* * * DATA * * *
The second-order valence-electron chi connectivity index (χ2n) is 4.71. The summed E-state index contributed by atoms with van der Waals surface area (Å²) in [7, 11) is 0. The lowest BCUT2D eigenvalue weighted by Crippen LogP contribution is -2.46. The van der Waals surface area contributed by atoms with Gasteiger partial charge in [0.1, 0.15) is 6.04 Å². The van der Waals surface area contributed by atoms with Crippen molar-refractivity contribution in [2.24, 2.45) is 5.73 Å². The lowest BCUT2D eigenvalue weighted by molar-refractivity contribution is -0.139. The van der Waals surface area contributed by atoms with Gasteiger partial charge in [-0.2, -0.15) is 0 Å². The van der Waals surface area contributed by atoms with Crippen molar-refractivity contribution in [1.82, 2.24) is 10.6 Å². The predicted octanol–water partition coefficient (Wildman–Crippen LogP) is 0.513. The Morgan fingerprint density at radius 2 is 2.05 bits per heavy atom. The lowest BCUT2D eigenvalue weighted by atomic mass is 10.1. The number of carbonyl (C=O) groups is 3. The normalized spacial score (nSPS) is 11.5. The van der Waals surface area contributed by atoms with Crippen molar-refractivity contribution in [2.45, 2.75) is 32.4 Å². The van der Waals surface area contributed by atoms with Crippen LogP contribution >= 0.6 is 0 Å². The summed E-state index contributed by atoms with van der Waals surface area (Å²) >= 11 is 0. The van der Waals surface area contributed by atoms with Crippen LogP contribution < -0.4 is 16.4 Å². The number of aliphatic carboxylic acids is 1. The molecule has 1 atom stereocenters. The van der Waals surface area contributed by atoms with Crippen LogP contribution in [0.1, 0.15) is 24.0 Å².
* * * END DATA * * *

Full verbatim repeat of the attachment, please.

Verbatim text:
The second-order valence-electron chi connectivity index (χ2n) is 4.71. The summed E-state index contributed by atoms with van der Waals surface area (Å²) in [7, 11) is 0. The lowest BCUT2D eigenvalue weighted by Crippen LogP contribution is -2.46. The van der Waals surface area contributed by atoms with Gasteiger partial charge in [0.1, 0.15) is 6.04 Å². The van der Waals surface area contributed by atoms with Crippen molar-refractivity contribution in [2.24, 2.45) is 5.73 Å². The lowest BCUT2D eigenvalue weighted by molar-refractivity contribution is -0.139. The van der Waals surface area contributed by atoms with Gasteiger partial charge in [-0.2, -0.15) is 0 Å². The van der Waals surface area contributed by atoms with Crippen molar-refractivity contribution in [1.82, 2.24) is 10.6 Å². The predicted octanol–water partition coefficient (Wildman–Crippen LogP) is 0.513. The Morgan fingerprint density at radius 2 is 2.05 bits per heavy atom. The lowest BCUT2D eigenvalue weighted by atomic mass is 10.1. The number of carbonyl (C=O) groups is 3. The normalized spacial score (nSPS) is 11.5. The van der Waals surface area contributed by atoms with Crippen molar-refractivity contribution in [2.45, 2.75) is 32.4 Å². The van der Waals surface area contributed by atoms with Crippen LogP contribution >= 0.6 is 0 Å². The summed E-state index contributed by atoms with van der Waals surface area (Å²) >= 11 is 0. The van der Waals surface area contributed by atoms with Crippen LogP contribution < -0.4 is 16.4 Å². The number of aliphatic carboxylic acids is 1. The molecule has 1 atom stereocenters. The van der Waals surface area contributed by atoms with Crippen LogP contribution in [0.1, 0.15) is 24.0 Å².